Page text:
Consumer tech has faced scrutiny over the years around “planned obsolescence”: making devices so difficult to repair that shoppers have to buy new products and toss devices sooner than they’d like. Now, one do-it-yourself-er is on a mission to prove that it doesn’t have to be this way. And he’s starting with the (original) Apple AirPods Pro.
Ken Pillonel is no stranger to tweaking popular designs in the name of user convenience and sensibility. We’ve covered other projects of his, like a $38 part for making the AirPods Pro case self-serviceable and support USB-C, and adding Apple’s Lightning port to a Samsung Galaxy A51. He has also modded the iPhone to use USB-C.
Today, the technologist revealed his latest concoction: an AirPods Pro case with a user-replaceable battery, USB-C port, and open source designs.
The original AirPods Pro received a 0 out of 10 repairability score from iFixit, which at the time said: “While theoretically semi-serviceable, the non-modular, glued-together design and lack of replacement parts makes repair both impractical and uneconomical.”
Pillonel’s take on the AirPods Pro case, which is detailed on his YouTube channel Exploring Simulation, included him modeling each case component and putting the case together with screws and nuts, “making them easily swappable and repairable,” according to Pillonel’s press release.
In an email, Pillonel told Ars Technica that his design’s most repairable feature is the lack of glue.
“The main difficulty with the original case is removing what I call the ‘outer shell,’ so the [shiny] white outer plastic. Most people end up permanently deforming it because it’s just basically a ball of glue,” he said.
There is a small amount of glue in his own design, though, Pillonel told The Verge. It’s used to keep some magnets put, but it’s “cyanoacrylate glue that can easily be removed by soaking it with acetone, unlike Apple’s green glue, which feels like concrete.”
By ditching most of the glue, it should be easier to open the case when it needs a new battery, instead of wasting money and resources on a new case, which is what Apple has advised.
Pillonel told Ars that he chose the first-gen AirPods Pro, rather than the second-gen AirPods Pro or non-Pro models, for this project because of its popularity and because he had already studied the product to make and sell his aforementioned USB-C kit, which required modeling every single part of the case and “is a lot of work.”
“I don’t plan to do the same for the other models,” he added. “I will just model the outer shell for the other models, which already improves repairability greatly. I do plan to do a similar project for the earbuds themselves.”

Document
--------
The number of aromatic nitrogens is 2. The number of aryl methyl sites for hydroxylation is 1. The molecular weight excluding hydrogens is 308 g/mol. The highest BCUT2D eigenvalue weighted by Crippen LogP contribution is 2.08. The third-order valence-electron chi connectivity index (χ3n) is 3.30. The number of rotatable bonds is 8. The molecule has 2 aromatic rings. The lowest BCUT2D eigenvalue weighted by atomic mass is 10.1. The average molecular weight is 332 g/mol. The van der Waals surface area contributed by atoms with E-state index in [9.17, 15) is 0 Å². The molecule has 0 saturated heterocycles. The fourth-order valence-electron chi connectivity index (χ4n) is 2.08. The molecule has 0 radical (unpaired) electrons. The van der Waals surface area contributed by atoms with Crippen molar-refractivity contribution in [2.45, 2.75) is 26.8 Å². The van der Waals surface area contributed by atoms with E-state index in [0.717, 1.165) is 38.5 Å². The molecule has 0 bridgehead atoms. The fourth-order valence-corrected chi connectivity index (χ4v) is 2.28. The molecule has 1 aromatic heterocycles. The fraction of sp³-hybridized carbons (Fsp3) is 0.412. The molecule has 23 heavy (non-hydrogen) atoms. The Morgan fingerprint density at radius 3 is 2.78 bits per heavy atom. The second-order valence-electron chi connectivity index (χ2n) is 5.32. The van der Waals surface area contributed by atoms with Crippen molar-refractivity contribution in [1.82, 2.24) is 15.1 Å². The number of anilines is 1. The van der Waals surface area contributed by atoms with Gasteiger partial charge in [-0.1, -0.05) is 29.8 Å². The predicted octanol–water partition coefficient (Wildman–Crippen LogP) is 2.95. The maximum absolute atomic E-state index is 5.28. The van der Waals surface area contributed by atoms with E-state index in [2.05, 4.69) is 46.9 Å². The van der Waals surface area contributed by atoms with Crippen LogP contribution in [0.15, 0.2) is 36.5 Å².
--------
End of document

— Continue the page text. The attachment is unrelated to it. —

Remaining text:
The Verge quoted Pillonel as saying it’s challenging to make repairable earbuds because of how small they are and what tools he currently has access to and that he hasn’t been able to open the second-gen AirPods Pro case without damage.
In his press release, Pillonel said his goal is demonstrating how the AirPods Pro “could have been easily made repairable with minimal effort,” and to encourage customers “to be more mindful of their choices, and to motivate manufacturers to prioritize sustainability.”
As with some of his previous projects, Pillonel’s latest work casts a stark spotlight on Apple, a tech conglomerate that has not, or will not, release a set of AirPod earbuds that don’t require buying a whole new case when a part of eventually dies (as you knew it would).
For this particular mission, Pillonel shared the parts he used, which included pricier machines, like a 3D printer, laser marking machine, and digital camera, as well as more easily attainable ones, like a $70 PCB holder. Surely, if a YouTuber could scrounge up the funds for the tools, Apple could, too. Of course, Apple would be challenged to find a way to figure out how to make any user-repairable product at a much larger scale than Pillonel.
It’s worth remembering that Apple has made some recent progress in making its products more user-repairable, including launching its Self Service Repair program in 2022, but so far that program only applies to some iPhone and Mac models.
Pillonel has made his files available for ProtonMail users for free and through his Patreon. But beware that messing with AirPods Pro like this will void any Apple warranty. And this isn’t the type of project you should embark on if you’re not handy or haven’t engaged in self-repairs like this before.
For everyone else, or anyone just curious about what it takes to make a user-repair-friendly AirPods Pro case, you can view Pillonel’s video below:
Listing image by Exploring the Simulation/YouTube